See also: hẽm

EnglishEdit

Etymology 1Edit

A sound uttered in imitation of clearing the throat (onomatopoeia)

PronunciationEdit

InterjectionEdit

hem!

  1. Used to fill in the gap of a pause with a vocalized sound.

See alsoEdit

NounEdit

hem (plural hems)

  1. An utterance or sound of the voice like "hem", often indicative of hesitation or doubt, sometimes used to call attention.
    • Spectator
      his morning hems

VerbEdit

hem (third-person singular simple present hems, present participle hemming, simple past and past participle hemmed)

  1. To make the sound expressed by the word hem; to hesitate in speaking.
    • Shakespeare
      Hem, and stroke thy beard.
Derived termsEdit
TranslationsEdit

Etymology 2Edit

From Middle English hem, hemm, in turn from Old English hemm and related to Middle High German hemmen (to hem in), Old Norse hemja (to hem in, restrain). The Proto-Indo-European root gave rise also to Armenian քամել (kʿamel, to press, wring) and Russian ком (kom, lump).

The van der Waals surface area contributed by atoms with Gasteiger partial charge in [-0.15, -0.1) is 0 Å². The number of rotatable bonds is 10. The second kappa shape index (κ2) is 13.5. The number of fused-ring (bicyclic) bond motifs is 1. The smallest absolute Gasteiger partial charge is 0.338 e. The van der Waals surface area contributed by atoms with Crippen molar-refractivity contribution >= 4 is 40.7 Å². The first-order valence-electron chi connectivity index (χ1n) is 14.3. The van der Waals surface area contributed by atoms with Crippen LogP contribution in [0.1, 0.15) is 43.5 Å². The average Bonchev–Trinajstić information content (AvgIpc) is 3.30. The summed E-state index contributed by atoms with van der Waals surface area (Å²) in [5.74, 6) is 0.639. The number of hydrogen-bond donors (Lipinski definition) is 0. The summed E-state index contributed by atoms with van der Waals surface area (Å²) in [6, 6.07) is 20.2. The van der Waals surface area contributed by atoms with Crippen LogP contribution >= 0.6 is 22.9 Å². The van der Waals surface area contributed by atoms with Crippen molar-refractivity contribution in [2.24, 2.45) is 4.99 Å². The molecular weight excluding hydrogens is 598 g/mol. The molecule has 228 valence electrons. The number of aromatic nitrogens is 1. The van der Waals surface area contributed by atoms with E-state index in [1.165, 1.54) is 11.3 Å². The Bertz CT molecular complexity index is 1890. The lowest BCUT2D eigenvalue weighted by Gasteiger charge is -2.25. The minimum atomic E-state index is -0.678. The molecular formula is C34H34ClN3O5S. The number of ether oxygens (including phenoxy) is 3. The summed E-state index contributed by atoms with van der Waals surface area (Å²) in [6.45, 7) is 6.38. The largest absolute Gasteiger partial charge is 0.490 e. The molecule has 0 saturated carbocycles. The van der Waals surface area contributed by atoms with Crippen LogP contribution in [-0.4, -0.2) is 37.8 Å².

NounEdit

A stitched hem.
Drawing of a sheet metal hem.

hem (plural hems)

  1. (sewing) The border of an article of clothing doubled back and stitched together to finish the edge and prevent it from fraying.
  2. A rim or margin of something.
    • Shakespeare
      hem of the sea
  3. In sheet metal design, a rim or edge folded back on itself to create a smooth edge and to increase strength or rigidity.
Derived termsEdit
TranslationsEdit

VerbEdit

hem (third-person singular simple present hems, present participle hemming, simple past and past participle hemmed)

  1. (intransitive) (in sewing) To make a hem.
  2. (transitive): To put hem on an article of clothing, to edge or put a border on something.
  3. (transitive): To surround something or someone in a confining way.
TranslationsEdit

Related termsEdit

Etymology 3Edit

Old English him, heom, originally a dative plural form but in Middle English coming to serve as an accusative plural as well.

PronounEdit